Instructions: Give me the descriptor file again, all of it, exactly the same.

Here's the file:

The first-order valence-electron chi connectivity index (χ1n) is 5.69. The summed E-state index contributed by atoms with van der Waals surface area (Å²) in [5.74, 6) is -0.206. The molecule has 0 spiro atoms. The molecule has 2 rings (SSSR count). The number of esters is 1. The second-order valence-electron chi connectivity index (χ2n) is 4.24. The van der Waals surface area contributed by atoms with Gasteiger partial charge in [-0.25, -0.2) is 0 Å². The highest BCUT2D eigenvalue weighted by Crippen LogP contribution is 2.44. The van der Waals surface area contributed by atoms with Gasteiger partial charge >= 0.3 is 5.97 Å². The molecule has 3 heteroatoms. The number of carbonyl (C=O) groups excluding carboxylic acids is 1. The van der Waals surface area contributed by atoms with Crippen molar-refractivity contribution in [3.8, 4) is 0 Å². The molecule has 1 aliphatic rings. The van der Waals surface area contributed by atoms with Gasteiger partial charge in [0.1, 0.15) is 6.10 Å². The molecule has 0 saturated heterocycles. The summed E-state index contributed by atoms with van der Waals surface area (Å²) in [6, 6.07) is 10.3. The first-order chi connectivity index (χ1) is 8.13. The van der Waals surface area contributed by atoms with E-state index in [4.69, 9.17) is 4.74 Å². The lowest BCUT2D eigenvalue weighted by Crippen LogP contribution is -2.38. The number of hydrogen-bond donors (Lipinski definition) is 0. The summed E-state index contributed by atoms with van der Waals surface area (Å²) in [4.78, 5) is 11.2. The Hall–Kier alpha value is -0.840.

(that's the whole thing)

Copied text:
The first-order valence-electron chi connectivity index (χ1n) is 5.69. The summed E-state index contributed by atoms with van der Waals surface area (Å²) in [5.74, 6) is -0.206. The molecule has 0 spiro atoms. The molecule has 2 rings (SSSR count). The number of esters is 1. The second-order valence-electron chi connectivity index (χ2n) is 4.24. The van der Waals surface area contributed by atoms with Gasteiger partial charge in [-0.25, -0.2) is 0 Å². The highest BCUT2D eigenvalue weighted by Crippen LogP contribution is 2.44. The van der Waals surface area contributed by atoms with Gasteiger partial charge >= 0.3 is 5.97 Å². The molecule has 3 heteroatoms. The number of carbonyl (C=O) groups excluding carboxylic acids is 1. The van der Waals surface area contributed by atoms with Crippen molar-refractivity contribution in [3.8, 4) is 0 Å². The molecule has 1 aliphatic rings. The van der Waals surface area contributed by atoms with Gasteiger partial charge in [0.1, 0.15) is 6.10 Å². The molecule has 0 saturated heterocycles. The summed E-state index contributed by atoms with van der Waals surface area (Å²) in [6, 6.07) is 10.3. The first-order chi connectivity index (χ1) is 8.13. The van der Waals surface area contributed by atoms with E-state index in [4.69, 9.17) is 4.74 Å². The lowest BCUT2D eigenvalue weighted by Crippen LogP contribution is -2.38. The number of hydrogen-bond donors (Lipinski definition) is 0. The summed E-state index contributed by atoms with van der Waals surface area (Å²) in [4.78, 5) is 11.2. The Hall–Kier alpha value is -0.840.